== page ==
âeoeI am learning the alchemy of grief-how it must be carefully measured and doled out, inflicted-but I have not yet mastered this art,âe writes Judith Ortiz Cofer in The Cruel Country. This richly textured, deeply moving, lyrical memoir centers on Cofer's return to her native Puerto Rico after her mother has been diagnosed with late-stage lung cancer.
Cofer's work has always drawn strength from her life's contradictions and dualities, such as the necessities and demands of both English and Spanish, her travels between and within various mainland and island subcultures, and the challenges of being a Latina living in the U.S. South. Interlaced with these far-from-common tensions are dualities we all share: our lives as both sacred and profane, our negotiation of both child and adult roles, our desires to be the person who belongs and also the person who is different.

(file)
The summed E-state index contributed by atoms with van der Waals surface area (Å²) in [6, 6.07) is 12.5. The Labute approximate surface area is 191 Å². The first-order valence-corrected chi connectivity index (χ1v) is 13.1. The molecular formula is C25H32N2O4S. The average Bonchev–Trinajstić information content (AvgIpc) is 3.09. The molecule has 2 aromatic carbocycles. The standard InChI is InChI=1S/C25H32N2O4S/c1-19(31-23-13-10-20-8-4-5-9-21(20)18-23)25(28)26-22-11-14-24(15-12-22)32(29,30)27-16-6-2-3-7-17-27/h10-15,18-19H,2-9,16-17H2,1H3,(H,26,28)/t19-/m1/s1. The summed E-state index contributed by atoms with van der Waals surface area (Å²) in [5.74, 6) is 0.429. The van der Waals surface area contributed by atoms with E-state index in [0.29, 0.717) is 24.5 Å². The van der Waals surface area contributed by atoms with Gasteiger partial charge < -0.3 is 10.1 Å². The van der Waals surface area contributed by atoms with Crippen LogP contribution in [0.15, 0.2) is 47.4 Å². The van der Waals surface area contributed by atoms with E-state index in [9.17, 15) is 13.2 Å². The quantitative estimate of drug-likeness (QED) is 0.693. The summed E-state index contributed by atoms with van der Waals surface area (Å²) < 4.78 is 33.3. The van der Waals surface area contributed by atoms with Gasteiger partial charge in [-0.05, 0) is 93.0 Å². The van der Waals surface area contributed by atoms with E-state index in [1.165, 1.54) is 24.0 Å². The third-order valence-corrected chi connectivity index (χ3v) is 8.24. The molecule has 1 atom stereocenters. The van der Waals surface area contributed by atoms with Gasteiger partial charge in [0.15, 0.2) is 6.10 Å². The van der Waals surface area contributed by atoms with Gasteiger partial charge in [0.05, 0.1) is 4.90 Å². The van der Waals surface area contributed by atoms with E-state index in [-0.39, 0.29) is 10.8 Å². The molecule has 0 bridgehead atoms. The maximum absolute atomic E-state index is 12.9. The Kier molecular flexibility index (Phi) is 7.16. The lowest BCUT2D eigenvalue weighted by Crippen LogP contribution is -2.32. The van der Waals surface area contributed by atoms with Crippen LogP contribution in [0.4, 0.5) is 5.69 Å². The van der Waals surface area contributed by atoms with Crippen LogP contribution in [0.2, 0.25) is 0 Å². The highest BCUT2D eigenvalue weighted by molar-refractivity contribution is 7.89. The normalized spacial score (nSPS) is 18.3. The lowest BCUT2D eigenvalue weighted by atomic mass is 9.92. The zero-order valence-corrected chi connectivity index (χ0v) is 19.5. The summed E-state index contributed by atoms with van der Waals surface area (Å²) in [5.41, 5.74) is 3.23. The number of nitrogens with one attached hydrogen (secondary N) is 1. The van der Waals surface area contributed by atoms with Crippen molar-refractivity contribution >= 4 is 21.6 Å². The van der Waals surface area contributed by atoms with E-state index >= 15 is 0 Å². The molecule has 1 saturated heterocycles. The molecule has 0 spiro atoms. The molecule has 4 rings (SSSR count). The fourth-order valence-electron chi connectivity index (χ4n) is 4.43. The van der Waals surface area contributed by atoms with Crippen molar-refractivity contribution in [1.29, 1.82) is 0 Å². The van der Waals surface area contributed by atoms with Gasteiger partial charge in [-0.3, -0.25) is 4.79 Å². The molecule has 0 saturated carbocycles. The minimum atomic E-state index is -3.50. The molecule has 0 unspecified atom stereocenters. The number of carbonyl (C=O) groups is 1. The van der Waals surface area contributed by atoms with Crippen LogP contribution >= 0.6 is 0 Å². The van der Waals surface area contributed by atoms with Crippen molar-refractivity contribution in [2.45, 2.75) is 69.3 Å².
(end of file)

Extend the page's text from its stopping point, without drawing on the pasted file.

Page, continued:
What we discover in The Cruel Country is how much Cofer has heretofore held back in her vivid and compelling writing. This journey to her mother's deathbed has released her to tell the truth within the truth. She arrives at her mother's bedside as a daughter overcome by grief, but she navigates this cruel country as a writer-an acute observer of detail, a relentless and insistent questioner.